Marshallian Scissors
 
 
Metal, Oil on Panel
9" x 12"
2004
 
In rejecting cost of production theories of value Alfred Marshall introduced the scissors metaphor to convey the fact that both supply and demand simultaneously determine of value:
 
  1. “We might as reasonably dispute whether it is the upper or the under blade of a pair of scissors that cuts a piece of paper, as whether value is governed by utility or cost of production. It is true that when one blade is held still and the cutting is effected by moving the other, we may say with careless brevity that the cutting is done by the second; but the statement is not strictly accurate, and is to be excused only so long as it claims to be merely a popular and not a strictly scientific account of what happens.” (Marshall, 1920, p. 348)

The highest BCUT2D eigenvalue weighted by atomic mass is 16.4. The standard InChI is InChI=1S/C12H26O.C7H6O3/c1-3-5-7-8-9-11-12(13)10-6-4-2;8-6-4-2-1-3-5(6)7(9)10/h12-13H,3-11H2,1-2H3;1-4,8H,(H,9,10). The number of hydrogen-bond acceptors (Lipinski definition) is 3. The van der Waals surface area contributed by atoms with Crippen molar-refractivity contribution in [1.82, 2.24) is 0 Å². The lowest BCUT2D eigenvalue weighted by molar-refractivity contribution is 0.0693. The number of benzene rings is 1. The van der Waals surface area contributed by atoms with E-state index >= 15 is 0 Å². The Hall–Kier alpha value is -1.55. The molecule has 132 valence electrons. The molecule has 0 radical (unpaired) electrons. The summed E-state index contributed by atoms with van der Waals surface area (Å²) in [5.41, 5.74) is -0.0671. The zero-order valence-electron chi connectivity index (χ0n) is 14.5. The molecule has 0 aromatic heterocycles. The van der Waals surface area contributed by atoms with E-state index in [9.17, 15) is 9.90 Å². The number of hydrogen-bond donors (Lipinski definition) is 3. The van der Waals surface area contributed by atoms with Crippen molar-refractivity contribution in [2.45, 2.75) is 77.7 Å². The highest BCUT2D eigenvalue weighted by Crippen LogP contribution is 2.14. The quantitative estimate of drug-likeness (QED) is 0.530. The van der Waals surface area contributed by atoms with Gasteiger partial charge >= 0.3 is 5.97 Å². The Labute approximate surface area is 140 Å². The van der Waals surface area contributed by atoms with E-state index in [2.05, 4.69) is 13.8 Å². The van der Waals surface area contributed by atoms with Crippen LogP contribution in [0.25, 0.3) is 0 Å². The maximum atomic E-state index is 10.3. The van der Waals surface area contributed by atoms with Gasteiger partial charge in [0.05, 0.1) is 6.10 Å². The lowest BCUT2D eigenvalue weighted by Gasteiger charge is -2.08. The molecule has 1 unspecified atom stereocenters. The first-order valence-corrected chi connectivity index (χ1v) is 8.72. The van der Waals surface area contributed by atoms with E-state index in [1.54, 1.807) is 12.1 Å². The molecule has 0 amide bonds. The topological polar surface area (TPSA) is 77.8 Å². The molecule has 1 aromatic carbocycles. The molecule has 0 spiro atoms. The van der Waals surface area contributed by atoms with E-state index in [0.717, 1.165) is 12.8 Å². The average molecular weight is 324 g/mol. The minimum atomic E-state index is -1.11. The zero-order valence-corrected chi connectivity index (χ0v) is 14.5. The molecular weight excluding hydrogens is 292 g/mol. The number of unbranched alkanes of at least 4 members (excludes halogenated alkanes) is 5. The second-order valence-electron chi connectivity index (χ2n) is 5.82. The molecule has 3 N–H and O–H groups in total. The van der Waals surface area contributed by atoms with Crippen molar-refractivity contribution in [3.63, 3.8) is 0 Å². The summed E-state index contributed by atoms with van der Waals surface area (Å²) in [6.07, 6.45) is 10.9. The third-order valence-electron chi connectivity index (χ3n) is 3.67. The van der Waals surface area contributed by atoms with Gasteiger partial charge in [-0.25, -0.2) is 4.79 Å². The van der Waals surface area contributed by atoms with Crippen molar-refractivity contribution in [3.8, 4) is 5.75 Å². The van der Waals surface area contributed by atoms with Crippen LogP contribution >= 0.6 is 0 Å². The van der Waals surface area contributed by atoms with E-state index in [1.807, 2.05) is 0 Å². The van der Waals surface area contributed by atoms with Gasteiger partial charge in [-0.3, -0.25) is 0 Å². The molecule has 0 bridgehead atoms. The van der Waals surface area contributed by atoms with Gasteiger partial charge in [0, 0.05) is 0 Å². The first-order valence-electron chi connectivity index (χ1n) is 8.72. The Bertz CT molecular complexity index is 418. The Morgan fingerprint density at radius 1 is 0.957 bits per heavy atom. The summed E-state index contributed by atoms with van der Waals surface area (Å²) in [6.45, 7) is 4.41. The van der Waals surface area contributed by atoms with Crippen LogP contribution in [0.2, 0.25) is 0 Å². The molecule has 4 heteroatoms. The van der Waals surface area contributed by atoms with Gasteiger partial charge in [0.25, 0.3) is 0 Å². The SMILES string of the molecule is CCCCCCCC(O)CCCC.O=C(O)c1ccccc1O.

Marshallian Scissors seeks to concretize the scissors metaphor, reversing the abstract and the real. And it conveys the risk endemic to the market. Nevertheless the old scissors, push pins and rusty razor blades question whether the welfare safety nets associated with the Great Societies have blunted the cutthroat survival of the fittest nature of capitalism. The wire loosely brings to the fore the whole notion of market forces and their relationship to Supply and Demand.